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      Precarious Work as Risk Factor for 5-Year Increase in Depressive Symptoms

      , , , ,
      International Journal of Environmental Research and Public Health
      MDPI AG

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          Abstract

          Objectives: The aim was to investigate the longitudinal relationship between precarious work and depressive symptoms in a representative cohort of employees in Germany. Methods: In the German Study on Mental Health at Work (S-MGA) (n = 2009), depressive symptoms were assessed by the Patient Health Questionnaire (PHQ−9). Precarious work was measured through baseline (2012) self-reported job insecurity, marginal part-time, fixed-term contract, hourly wage and—during follow-ups 2012–2017—unemployment. Among employees without depressive symptoms at baseline (2012), we ran logistic regression analyses stratified by gender with depressive symptoms at follow-up in 2017 as the dependent variable, adjusting for baseline (2012) age, gender, socioeconomic position and partner status. Results: Among men, job insecurity (OR: 2.47; 95% 95% CI: 1.37–4.48) and low wage (3.79; 1.64–8.72) at baseline were significantly associated with depressive symptoms at follow-up. Among women, indicators of precarious work were not associated with depressive symptoms at follow-up. Among men, a cumulative exposure index of precarious work was significantly associated with the development of depressive symptoms (one indicator: 1.84; 0.94–3.60, ≥two indicators: 7.65; 3.30–17.73). This index was not associated with depressive symptoms among women. The population attributable fraction of precarious work due to depressive symptoms among men was approximately 30%. Conclusions: Among employees in Germany, precarious work seems to be a risk factor for the subsequent development of depressive symptoms among men, but not among women. Research on precarious employment in different countries is needed.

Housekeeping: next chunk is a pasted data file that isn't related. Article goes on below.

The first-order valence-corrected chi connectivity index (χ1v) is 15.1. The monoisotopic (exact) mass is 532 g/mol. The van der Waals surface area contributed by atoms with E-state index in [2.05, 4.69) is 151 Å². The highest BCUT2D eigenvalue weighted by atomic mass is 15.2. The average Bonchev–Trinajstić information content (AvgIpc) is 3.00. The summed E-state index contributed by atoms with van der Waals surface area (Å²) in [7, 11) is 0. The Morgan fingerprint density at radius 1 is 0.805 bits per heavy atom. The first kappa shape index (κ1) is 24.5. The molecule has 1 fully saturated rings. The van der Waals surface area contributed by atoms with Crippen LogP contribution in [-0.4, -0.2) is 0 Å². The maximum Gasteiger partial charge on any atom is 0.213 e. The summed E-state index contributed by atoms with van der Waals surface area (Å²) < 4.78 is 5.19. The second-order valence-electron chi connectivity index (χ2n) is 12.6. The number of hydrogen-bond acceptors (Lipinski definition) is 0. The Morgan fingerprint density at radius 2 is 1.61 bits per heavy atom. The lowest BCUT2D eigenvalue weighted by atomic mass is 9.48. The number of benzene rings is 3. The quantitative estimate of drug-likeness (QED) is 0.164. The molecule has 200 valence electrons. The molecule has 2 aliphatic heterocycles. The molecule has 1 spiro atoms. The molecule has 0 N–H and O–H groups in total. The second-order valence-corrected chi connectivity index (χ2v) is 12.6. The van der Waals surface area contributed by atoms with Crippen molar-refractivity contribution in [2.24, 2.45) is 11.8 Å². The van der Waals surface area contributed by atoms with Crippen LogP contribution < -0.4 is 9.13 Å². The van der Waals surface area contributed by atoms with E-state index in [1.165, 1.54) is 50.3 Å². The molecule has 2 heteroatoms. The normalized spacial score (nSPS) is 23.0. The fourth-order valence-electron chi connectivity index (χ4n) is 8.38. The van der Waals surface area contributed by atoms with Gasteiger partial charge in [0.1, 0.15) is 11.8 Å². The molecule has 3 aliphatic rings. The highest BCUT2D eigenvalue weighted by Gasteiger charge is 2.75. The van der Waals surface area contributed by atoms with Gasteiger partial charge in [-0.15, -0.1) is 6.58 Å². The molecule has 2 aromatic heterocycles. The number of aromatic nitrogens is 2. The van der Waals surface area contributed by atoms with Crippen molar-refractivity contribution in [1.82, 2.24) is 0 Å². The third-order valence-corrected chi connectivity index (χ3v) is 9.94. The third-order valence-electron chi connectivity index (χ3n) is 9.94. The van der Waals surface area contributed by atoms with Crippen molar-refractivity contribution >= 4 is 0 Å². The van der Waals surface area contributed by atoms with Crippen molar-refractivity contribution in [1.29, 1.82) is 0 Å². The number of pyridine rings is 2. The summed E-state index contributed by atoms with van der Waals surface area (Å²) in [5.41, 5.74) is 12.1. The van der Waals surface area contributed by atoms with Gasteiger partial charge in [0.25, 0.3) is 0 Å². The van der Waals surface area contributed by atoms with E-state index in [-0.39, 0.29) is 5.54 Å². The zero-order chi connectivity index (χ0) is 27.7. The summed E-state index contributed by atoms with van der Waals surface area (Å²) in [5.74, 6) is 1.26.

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          SHARE is a unique panel database of micro data on health, socio-economic status and social and family networks covering most of the European Union and Israel. To date, SHARE has collected three panel waves (2004, 2006, 2010) of current living circumstances and retrospective life histories (2008, SHARELIFE); 6 additional waves are planned until 2024. The more than 150 000 interviews give a broad picture of life after the age of 50 years, measuring physical and mental health, economic and non-economic activities, income and wealth, transfers of time and money within and outside the family as well as life satisfaction and well-being. The data are available to the scientific community free of charge at www.share-project.org after registration. SHARE is harmonized with the US Health and Retirement Study (HRS) and the English Longitudinal Study of Ageing (ELSA) and has become a role model for several ageing surveys worldwide. SHARE's scientific power is based on its panel design that grasps the dynamic character of the ageing process, its multidisciplinary approach that delivers the full picture of individual and societal ageing, and its cross-nationally ex-ante harmonized design that permits international comparisons of health, economic and social outcomes in Europe and the USA.
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                Author and article information

                Journal
                IJERGQ
                International Journal of Environmental Research and Public Health
                IJERPH
                MDPI AG
                1660-4601
                March 2022
                March 08 2022
                : 19
                : 6
                : 3175
                Article
                10.3390/ijerph19063175
                35328860
                753510dc-e9fb-42a3-abb0-59eb23806673
                © 2022

                https://creativecommons.org/licenses/by/4.0/

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